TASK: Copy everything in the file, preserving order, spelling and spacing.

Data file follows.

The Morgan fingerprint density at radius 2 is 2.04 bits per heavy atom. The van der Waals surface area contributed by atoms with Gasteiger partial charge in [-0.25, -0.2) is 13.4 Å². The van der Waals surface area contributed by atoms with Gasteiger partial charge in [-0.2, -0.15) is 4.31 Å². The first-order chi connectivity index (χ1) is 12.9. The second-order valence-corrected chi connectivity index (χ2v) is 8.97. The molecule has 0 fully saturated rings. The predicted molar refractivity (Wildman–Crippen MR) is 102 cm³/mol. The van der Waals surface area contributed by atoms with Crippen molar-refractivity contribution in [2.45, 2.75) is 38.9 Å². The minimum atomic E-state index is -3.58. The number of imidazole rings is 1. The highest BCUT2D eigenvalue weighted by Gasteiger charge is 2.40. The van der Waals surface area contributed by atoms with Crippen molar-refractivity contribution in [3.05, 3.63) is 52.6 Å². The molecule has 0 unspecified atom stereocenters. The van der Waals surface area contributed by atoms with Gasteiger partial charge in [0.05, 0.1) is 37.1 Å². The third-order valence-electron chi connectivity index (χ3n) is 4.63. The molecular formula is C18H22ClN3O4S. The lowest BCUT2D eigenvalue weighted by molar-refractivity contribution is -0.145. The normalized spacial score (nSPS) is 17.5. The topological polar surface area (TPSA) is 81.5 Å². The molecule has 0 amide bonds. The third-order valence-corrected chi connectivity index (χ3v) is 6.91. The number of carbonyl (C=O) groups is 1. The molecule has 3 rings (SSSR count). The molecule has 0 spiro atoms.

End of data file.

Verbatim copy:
The Morgan fingerprint density at radius 2 is 2.04 bits per heavy atom. The van der Waals surface area contributed by atoms with Gasteiger partial charge in [-0.25, -0.2) is 13.4 Å². The van der Waals surface area contributed by atoms with Gasteiger partial charge in [-0.2, -0.15) is 4.31 Å². The first-order chi connectivity index (χ1) is 12.9. The second-order valence-corrected chi connectivity index (χ2v) is 8.97. The molecule has 0 fully saturated rings. The predicted molar refractivity (Wildman–Crippen MR) is 102 cm³/mol. The van der Waals surface area contributed by atoms with Crippen molar-refractivity contribution in [2.45, 2.75) is 38.9 Å². The minimum atomic E-state index is -3.58. The number of imidazole rings is 1. The highest BCUT2D eigenvalue weighted by Gasteiger charge is 2.40. The van der Waals surface area contributed by atoms with Crippen molar-refractivity contribution in [3.05, 3.63) is 52.6 Å². The molecule has 0 unspecified atom stereocenters. The van der Waals surface area contributed by atoms with Gasteiger partial charge in [0.05, 0.1) is 37.1 Å². The third-order valence-electron chi connectivity index (χ3n) is 4.63. The molecular formula is C18H22ClN3O4S. The lowest BCUT2D eigenvalue weighted by molar-refractivity contribution is -0.145. The normalized spacial score (nSPS) is 17.5. The topological polar surface area (TPSA) is 81.5 Å². The molecule has 0 amide bonds. The third-order valence-corrected chi connectivity index (χ3v) is 6.91. The number of carbonyl (C=O) groups is 1. The molecule has 3 rings (SSSR count). The molecule has 0 spiro atoms.